For the most part, the Confederate forces in this remote area were little more than a disorganized mob of militia scattered across all corners of the state. There were few weapons available and even fewer modern ones. The soldiers for the most part had no shoes, no uniforms, no munitions, no training, organization, or discipline, a situation worsened by the fact that many communities in Arkansas had no government above the village level. People did not pay taxes or have any written laws and strongly resisted any attempt to impose an outside government or military discipline on them. Soldiers in the Arkansas militia did not understand the organization of a proper army or obeying orders from above. Even worse, many of them were in poor physical condition and unable to handle the rigors of a lengthy military campaign. Holmes for his part believed that he could muster an army of about 15,000 men in Arkansas, but there would be almost no competent officers to lead it anyway. Further compounding his difficulties were multiple Union armies converging on the state from all sides. In this situation, Holmes wrote to Richmond that if by some miracle, he could organize the Arkansas militia into an army and get them across the Mississippi River, they would simply desert as soon as they got to the east bank.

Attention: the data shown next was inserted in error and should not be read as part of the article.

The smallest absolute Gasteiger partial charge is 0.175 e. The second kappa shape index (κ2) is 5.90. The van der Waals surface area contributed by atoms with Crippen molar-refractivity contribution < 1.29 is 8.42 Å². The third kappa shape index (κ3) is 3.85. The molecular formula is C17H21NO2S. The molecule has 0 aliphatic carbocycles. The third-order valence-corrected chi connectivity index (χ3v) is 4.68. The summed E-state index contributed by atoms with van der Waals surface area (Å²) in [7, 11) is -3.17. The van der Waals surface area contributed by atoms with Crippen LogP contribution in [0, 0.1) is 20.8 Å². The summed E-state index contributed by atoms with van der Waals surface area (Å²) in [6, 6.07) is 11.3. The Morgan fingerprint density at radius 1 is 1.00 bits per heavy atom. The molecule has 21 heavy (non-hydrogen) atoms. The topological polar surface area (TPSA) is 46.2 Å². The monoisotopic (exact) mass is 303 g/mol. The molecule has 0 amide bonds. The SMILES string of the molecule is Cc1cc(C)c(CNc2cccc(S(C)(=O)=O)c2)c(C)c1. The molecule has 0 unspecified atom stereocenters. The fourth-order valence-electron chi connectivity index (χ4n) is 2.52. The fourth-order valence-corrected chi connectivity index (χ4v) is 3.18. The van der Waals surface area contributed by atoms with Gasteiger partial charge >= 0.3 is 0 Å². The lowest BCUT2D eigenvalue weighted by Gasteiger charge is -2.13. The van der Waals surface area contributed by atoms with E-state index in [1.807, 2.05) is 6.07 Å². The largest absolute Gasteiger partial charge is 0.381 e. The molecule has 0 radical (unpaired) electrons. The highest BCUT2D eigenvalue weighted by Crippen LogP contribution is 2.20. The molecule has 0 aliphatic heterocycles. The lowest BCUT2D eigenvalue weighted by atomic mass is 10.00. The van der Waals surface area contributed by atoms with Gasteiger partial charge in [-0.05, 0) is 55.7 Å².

On July 4, 1863, Vicksburg fell. On that day, a bit late, Holmes attacked the Union forces at Helena, Arkansas
but they were blasted away both by Union troops in the city and massive gunboats in the river. A disastrous, pointless defeat, too late to do any good even if it hadn’t failed.
With the fall of Vicksburg (and the last ditch failure at Helena) the Union had control of the entire Mississippi River. Gen. Fredrick Steele was sent out across the river and into Arkansas:
Steele and his army of Wisconsins, Illinoisians, and German immigrants arrived in Little Rock by September, 1863. The Confederate state capitol had been moved to Washington, Arkansas.